The fundamental question, however, is why the Fund is being proposed despite the lack of resources needed, and the country’s pressing problems with human rights violations, inflation, unemployment, energy and food insecurity, poverty, and the growing incidence of hunger. Marcos Jr. has talked about some of these issues in various venues, such as at the United Nations General Assembly last September and the Asia-Pacific Economic Cooperation (APEC) summit. But both as President of this Republic and as his own Secretary of Agriculture, his motherhood declarations — “we must raise production”; “our industries must develop,” etc., etc. — make it appear that rather than nothing, something is being done about them.
The reality is that there are hardly any coherent programs to remedy the country’s immediate problems. It suggests that the Philippines’ current President does not really know what his government should be doing, such as the steps needed to ease the surge in unemployment the pandemic triggered, and the consequent decline of the economy. He has identified in his speeches what must be done — but he has been sorely deficient in saying exactly how, for example, he intends to combat inflation. In some of his speeches he in effect said that only with luck could the government curb it. He has not declared what he specifically intends to do not only about the country’s low agricultural productivity, but also its other problems, such as the country’s growing food insecurity.
His visit to a “Kadiwa sa Pasko” (Kadiwa on Christmas) store launched by the Quezon City Government on Dec. 1 was typically long in generalities and short in specifics. His speech did nothing more than recall the original purpose of Kadiwa stores, which he said was to connect producers to markets in far-flung areas. He did not say how those stores can do that today, half a century later.
The government-regulated and crony press during his father’s dictatorship did not look into whether those stores served their declared purpose. What is distressing is that much of today’s supposedly free press seems to be just as willing to uncritically echo the current attempt to prettify Marcos Sr.’s governance record and to merely quote his son’s utterances as he attempts to replicate, of only in words and labels, that mythical “golden age.” Marcos Jr. repeated during the Kadiwa sa Pasko QC launch what he had already said about making rice available for only P20 per kilo. Completely missing in his speech was any response to criticisms of that claim as unrealizable, with the current market price of rice still at P38 to P50 per kilo, or higher. And yet, how he will fulfill his P20-per-kilo-rice promise is as important an issue as that of keeping the country’s rice supplies at a sustainable level as the Kadiwa stores take what they will be selling from the country’s buffer stocks.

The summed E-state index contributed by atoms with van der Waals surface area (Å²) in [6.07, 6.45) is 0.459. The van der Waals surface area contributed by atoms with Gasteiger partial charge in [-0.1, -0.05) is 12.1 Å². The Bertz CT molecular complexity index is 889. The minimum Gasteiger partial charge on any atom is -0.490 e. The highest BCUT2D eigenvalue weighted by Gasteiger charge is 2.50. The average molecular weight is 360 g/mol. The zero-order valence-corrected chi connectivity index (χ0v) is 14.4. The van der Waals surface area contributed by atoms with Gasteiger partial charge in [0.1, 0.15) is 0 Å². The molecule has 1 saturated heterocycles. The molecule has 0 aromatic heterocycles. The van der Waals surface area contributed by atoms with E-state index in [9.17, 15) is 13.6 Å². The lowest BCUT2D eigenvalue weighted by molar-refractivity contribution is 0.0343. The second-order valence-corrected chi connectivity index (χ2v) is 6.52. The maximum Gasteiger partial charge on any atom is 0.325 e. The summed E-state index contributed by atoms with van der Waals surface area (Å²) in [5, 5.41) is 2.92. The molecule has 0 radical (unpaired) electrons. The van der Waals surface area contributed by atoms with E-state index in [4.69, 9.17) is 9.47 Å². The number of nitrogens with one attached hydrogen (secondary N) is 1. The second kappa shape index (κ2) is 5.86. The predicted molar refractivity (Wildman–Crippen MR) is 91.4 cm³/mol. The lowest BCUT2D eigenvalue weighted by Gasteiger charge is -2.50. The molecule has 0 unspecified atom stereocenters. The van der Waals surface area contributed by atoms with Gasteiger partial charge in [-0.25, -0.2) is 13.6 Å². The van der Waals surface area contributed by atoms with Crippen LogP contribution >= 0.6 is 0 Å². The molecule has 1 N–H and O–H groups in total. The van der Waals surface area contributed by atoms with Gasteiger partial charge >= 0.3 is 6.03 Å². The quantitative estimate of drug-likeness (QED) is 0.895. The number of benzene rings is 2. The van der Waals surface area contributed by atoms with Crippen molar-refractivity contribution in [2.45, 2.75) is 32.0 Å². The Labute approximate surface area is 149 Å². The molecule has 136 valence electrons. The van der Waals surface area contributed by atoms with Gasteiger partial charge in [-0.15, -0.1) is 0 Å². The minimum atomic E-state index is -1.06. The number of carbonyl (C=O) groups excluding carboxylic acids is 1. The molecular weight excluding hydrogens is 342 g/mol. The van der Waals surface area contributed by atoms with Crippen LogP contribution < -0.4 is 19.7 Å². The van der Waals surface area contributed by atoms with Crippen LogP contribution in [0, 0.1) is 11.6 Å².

No one can be blamed for concluding that these Kadiwa launches are nothing more than public relations ploys and a complete waste of taxpayer money. While all this publicity was distracting the public, the inflation rate was rocketing to 8% —the highest since 2008, or 14 years ago. The prices of various products have been steadily rising, and in seeming response, the number of Marcos’ speeches have spiked as well. But he has not said anything concrete during those occasions about curbing inflation and solving other problems of the same urgency; instead, he has been exaggerating the supposed availability of cheap rice in the handful of Kadiwa stores that have opened across this archipelago of 7,000-plus islands and over 100 million souls.
Six months into this Presidency, the only concrete project the Marcos Jr. regime is focused on is the unneeded, unwanted, and untenable but presumably self-servingly lucrative Maharlika Investment Fund. As for the country’s real problems, only words, words, words and even more words are being used to —quite literally — address them. n
Luis V. Teodoro is on Facebook and Twitter (@luisteodoro).